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Can the Bank Really Foreclose on a Property I Discharged During Bankruptcy?

Individuals file for bankruptcy in order to receive a fresh financial start. Chapter 7 bankruptcy provides debt relief for qualifying debtors by discharging, or cancelling, the majority of their debts by liquidating the debtor’s assets. Chapter 13, meanwhile, allows the debtor to pay off their debts under a specific plan over a period of time. Both types of individual bankruptcy filings permit certain types of exemptions, or assets that are exempt from being used to pay off creditors. The homestead exemption is one of the most frequently-used exemptions, permitting the debtor to keep their primary residence during and after the trying bankruptcy process.

However, there are some circumstances under which a debtor will be surprised to learn that a property that was declared either exempt or discharged during bankruptcy is now, sometimes years later, being foreclosed upon. So when can this happen? And how is this fair, when the point of bankruptcy is to give a person a fresh financial slate?

The Homestead Exemption

In Chapter 7 and 13 bankruptcies, individuals are allowed to keep property that is exempt by state or federal law. The North Carolina homestead exemption protects up to $35,000 in equity of any real or personal property used as a residence. The homestead exemption may be more depending on the debtor’s age and how the property is titled. For Chapter 7 cases, if the available homestead exemption does not cover all the equity in property that the individual owns, the property may have to be turned over to the Trustee to be sold. In a Chapter 13 individuals must pay their creditors an amount equal to the nonexempt portion of the property over the course of their Chapter 13 Plan term.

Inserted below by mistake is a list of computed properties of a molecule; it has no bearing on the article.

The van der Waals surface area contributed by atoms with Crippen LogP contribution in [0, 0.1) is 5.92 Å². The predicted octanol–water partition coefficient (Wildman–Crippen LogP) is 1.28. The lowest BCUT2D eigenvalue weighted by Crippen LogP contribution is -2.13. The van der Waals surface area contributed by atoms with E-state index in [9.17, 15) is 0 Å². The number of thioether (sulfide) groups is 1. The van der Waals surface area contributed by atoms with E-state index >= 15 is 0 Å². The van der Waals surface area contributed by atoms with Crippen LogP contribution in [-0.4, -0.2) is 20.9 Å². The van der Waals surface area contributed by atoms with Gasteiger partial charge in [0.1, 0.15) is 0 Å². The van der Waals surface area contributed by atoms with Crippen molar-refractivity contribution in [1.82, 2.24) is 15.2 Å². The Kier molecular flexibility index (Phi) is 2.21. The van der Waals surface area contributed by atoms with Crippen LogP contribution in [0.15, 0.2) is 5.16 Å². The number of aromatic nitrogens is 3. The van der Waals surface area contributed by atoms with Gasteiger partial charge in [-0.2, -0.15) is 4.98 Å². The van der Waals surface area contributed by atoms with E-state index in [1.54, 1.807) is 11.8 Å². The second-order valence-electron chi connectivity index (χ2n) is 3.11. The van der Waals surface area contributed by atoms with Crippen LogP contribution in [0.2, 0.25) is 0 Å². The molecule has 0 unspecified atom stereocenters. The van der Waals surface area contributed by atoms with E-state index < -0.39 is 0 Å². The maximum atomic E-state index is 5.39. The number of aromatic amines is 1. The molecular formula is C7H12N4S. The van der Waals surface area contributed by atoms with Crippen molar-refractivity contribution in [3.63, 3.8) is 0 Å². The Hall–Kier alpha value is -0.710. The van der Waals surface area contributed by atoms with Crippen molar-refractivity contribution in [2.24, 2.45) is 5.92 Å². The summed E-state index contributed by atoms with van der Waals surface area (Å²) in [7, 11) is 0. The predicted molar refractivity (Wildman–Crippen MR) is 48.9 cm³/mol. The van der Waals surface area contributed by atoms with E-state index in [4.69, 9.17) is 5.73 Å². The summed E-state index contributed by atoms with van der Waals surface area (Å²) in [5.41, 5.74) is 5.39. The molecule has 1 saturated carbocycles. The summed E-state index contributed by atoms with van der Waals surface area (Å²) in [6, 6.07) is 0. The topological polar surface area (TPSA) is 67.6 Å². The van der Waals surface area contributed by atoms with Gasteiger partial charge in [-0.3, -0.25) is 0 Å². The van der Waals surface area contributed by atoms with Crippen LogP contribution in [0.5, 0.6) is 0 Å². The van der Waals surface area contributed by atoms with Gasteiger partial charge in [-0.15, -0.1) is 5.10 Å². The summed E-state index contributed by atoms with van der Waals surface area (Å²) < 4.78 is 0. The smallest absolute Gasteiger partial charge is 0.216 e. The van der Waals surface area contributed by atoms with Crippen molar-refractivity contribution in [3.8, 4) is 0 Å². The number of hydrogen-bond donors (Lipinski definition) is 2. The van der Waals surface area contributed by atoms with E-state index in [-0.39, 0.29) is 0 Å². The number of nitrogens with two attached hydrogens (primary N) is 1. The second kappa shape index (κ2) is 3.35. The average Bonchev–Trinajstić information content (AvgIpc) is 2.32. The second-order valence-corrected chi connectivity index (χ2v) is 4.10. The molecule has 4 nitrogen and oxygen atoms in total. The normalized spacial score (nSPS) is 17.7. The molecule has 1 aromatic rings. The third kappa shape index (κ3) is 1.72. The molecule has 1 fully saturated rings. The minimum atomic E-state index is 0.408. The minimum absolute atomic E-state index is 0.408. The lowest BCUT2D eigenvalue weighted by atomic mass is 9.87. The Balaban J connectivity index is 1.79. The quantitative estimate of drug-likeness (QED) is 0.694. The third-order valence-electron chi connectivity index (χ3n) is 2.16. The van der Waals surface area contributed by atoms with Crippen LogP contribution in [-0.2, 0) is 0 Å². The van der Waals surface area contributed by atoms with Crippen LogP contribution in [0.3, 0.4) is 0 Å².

Even if a person exempts their home in bankruptcy, and the debt is discharged, they are still responsible for the mortgage payments on that home going forward. If the person falls behind on these payments and is unable to work out a means of making up the missed payments with their mortgage lender, they may still have to forfeit the property via foreclosure. Foreclosure is the legal process that a lender must use to take possession of property when the borrower fails to make the agreed upon mortgage payments. The filing of a bankruptcy case puts an injunction, called the automatic stay, into place which stops all collection activity, including foreclosures. The automatic stay remains in place while the bankruptcy case is pending. The mortgage lender may ask the judge to lift the stay while the bankruptcy is pending so that they can proceed with the foreclosure process or it may wait until the bankruptcy case is over to foreclose.